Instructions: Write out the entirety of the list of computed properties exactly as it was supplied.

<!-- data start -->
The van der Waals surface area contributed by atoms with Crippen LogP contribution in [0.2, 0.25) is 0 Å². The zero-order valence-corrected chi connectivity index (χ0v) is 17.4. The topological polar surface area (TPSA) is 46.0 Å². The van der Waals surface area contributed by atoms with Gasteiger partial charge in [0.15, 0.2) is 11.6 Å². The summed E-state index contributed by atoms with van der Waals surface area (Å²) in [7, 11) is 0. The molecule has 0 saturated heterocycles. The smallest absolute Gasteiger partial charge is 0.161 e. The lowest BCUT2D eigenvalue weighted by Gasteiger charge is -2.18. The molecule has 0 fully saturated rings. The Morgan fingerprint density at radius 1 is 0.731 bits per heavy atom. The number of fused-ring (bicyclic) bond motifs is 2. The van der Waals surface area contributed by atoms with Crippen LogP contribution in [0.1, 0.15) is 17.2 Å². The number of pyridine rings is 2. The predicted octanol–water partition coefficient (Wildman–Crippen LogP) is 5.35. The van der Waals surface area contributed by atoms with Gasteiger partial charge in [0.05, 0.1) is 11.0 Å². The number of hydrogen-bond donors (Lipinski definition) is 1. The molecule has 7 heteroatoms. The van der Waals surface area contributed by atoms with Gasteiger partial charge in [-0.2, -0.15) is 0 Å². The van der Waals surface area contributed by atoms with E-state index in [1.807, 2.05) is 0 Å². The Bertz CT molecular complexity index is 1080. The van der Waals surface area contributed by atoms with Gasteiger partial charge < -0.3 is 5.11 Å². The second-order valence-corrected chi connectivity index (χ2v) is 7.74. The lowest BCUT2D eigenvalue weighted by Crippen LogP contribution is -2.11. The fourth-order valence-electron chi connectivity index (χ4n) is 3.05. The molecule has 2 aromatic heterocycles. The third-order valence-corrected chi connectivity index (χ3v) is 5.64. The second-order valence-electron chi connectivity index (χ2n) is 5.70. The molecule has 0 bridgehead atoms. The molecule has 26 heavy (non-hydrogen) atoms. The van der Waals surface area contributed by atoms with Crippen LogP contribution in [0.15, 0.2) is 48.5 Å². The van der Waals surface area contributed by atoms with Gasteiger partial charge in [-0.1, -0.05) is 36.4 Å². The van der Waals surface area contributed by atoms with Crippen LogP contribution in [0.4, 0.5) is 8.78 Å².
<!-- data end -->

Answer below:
The van der Waals surface area contributed by atoms with Crippen LogP contribution in [0.2, 0.25) is 0 Å². The zero-order valence-corrected chi connectivity index (χ0v) is 17.4. The topological polar surface area (TPSA) is 46.0 Å². The van der Waals surface area contributed by atoms with Gasteiger partial charge in [0.15, 0.2) is 11.6 Å². The summed E-state index contributed by atoms with van der Waals surface area (Å²) in [7, 11) is 0. The molecule has 0 saturated heterocycles. The smallest absolute Gasteiger partial charge is 0.161 e. The lowest BCUT2D eigenvalue weighted by Gasteiger charge is -2.18. The molecule has 0 fully saturated rings. The Morgan fingerprint density at radius 1 is 0.731 bits per heavy atom. The number of fused-ring (bicyclic) bond motifs is 2. The van der Waals surface area contributed by atoms with Crippen LogP contribution in [0.1, 0.15) is 17.2 Å². The number of pyridine rings is 2. The predicted octanol–water partition coefficient (Wildman–Crippen LogP) is 5.35. The van der Waals surface area contributed by atoms with Gasteiger partial charge in [0.05, 0.1) is 11.0 Å². The number of hydrogen-bond donors (Lipinski definition) is 1. The molecule has 7 heteroatoms. The van der Waals surface area contributed by atoms with Gasteiger partial charge in [-0.2, -0.15) is 0 Å². The van der Waals surface area contributed by atoms with E-state index in [1.807, 2.05) is 0 Å². The Bertz CT molecular complexity index is 1080. The van der Waals surface area contributed by atoms with Gasteiger partial charge < -0.3 is 5.11 Å². The second-order valence-corrected chi connectivity index (χ2v) is 7.74. The lowest BCUT2D eigenvalue weighted by Crippen LogP contribution is -2.11. The fourth-order valence-electron chi connectivity index (χ4n) is 3.05. The molecule has 2 aromatic heterocycles. The third-order valence-corrected chi connectivity index (χ3v) is 5.64. The second-order valence-electron chi connectivity index (χ2n) is 5.70. The molecule has 0 bridgehead atoms. The molecule has 26 heavy (non-hydrogen) atoms. The van der Waals surface area contributed by atoms with Crippen LogP contribution in [0.15, 0.2) is 48.5 Å². The van der Waals surface area contributed by atoms with Gasteiger partial charge in [-0.1, -0.05) is 36.4 Å². The van der Waals surface area contributed by atoms with Crippen LogP contribution in [0.4, 0.5) is 8.78 Å².